RIMs Eroding Market Share: 10 Products to Blame

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RIMs Eroding Market Share: 10 Products to Blame

by Don Reisinger

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Apple iPhone 4

As Gartner clearly illustrated in its most recent quarterly market share findings, Apple's iPhone 4 continues to be a problem for RIM. The device is arguably one of the most capable devices on the market. And it appeals to customers, thanks to its nice touch screen, front-facing camera that allows for video conferencing and affordable price tag. The iPhone 4 is leading the way in the smartphone space, and so far RIM hasn't been able to respond.

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Apple iPad

RIM might be competing only in the smartphone market right now, but that doesn't mean that tablets can't hurt its market share. More and more people are questioning whether they should get their hands on a tablet or a smartphone. In many cases, that decision might come down to choosing between the iPad or a BlackBerry. As Apple's strong iPad sales have shown—the company sold more than 4 million iPads last quarter alone—a lot of people are going with the company's tablet.

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RIMs PlayBook

RIM's PlayBook tablet might not be available just yet, but it might be affecting the company's BlackBerry market share more than some think. As mentioned, tablets are all the rage right now in the mobile market. For some folks—including companies that are loath to spend more than they need to—waiting to see what the PlayBook offers before replacing a BlackBerry smartphone might be their most desired option right now.

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Motorola Droid X

The Motorola Droid X is causing major issues for RIM right now. In fact, Gartner analysts reported in their third-quarter findings that it is one of the devices that has "reduced RIM's market share." It makes sense. The Droid X is running Android, which makes it already a bit more viable for consumers. Plus, it has a big, 4.3-inch display and the ability to share its 3G connection with up to five computers at the same time. It's a fine alternative to any BlackBerry.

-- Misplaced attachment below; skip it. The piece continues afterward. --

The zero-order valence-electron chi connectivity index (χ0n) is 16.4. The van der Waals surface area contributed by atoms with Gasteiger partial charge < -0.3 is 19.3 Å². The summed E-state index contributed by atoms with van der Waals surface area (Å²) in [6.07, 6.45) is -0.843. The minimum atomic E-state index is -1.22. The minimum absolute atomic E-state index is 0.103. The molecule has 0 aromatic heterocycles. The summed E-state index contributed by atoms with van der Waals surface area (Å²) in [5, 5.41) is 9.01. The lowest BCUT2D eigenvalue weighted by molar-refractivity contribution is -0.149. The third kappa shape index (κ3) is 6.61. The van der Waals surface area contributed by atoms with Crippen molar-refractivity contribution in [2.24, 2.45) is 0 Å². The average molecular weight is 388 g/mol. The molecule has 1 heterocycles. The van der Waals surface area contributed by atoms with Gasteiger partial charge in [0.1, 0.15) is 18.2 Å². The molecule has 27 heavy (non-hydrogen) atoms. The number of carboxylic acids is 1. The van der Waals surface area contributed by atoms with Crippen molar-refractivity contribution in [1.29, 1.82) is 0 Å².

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RIM BlackBerry Storm2

RIM realizes that touch screens are very important in today's consumer market. That's precisely why it released the original BlackBerry Storm and then the Storm2. But neither device works all that well. Plus their touch screens are abysmal compared with the iPhone 4's. They have hurt rather improved RIM's credibility among those who desire touch screens. It's undoubtedly hurting the company's market share.

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BlackBerry OS 6

When rumors were swirling about BlackBerry OS 6, some were wondering if RIM would deliver a new operating system that would compete more effectively against Android and iOS. But now that it's available, it's clear that the software is just more of the same from RIM. That might not be a bad thing for enterprise customers, but for consumers looking for something groundbreaking, it's a major issue.

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Netbooks with 3G

Companies are trying to find new ways to make their employees productive. And one of the better ways to do that is with a netbook with 3G. After all, netbooks are easily portable, and many feature the 3G connectivity enterprise customers would find in a smartphone. Plus, since budgets are still somewhat tight, companies might need to choose between a new BlackBerry device and a netbook with 3G. For many firms, the decision is easy: Provide netbooks to increase productivity, while having employees stick with their current smartphones.

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Windows Phone 7

Windows Phone 7 might still be in its infancy, but it's easy to see why it could be hurting RIM's market share. Since its announcement, Microsoft has been saying that Windows Phone 7 is ideal for enterprise customers, and most IT decision-makers have heard that message loud and clear. Now, they're waiting to see if Microsoft has followed through on its claims. So they're holding off on buying new BlackBerry devices until they know for sure what Microsoft's next move is.

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Android is taking a major bite out of RIM's market share. Over the past year, Google's mobile operating system has been appealing to customers more and more. It's quite possible that Android might eventually stand atop the mobile OS market, with Apple, Symbian, RIM and Microsoft trailing behind. Android is simply a viable product for most customers. RIM's efforts to overcome that have been to no avail.

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Samsung Galaxy S

Samsung's Galaxy S devices don't always get the kind of attention that products like the Motorola Droid X enjoy, but that doesn't mean they're not hurting RIM's market share. In fact, Gartner analysts specifically said that the Galaxy S hurt RIM's ability to attract buyers in the third quarter. That's bad news for RIM. And it speaks to just how many products out there are effectively outdoing the mobile company.

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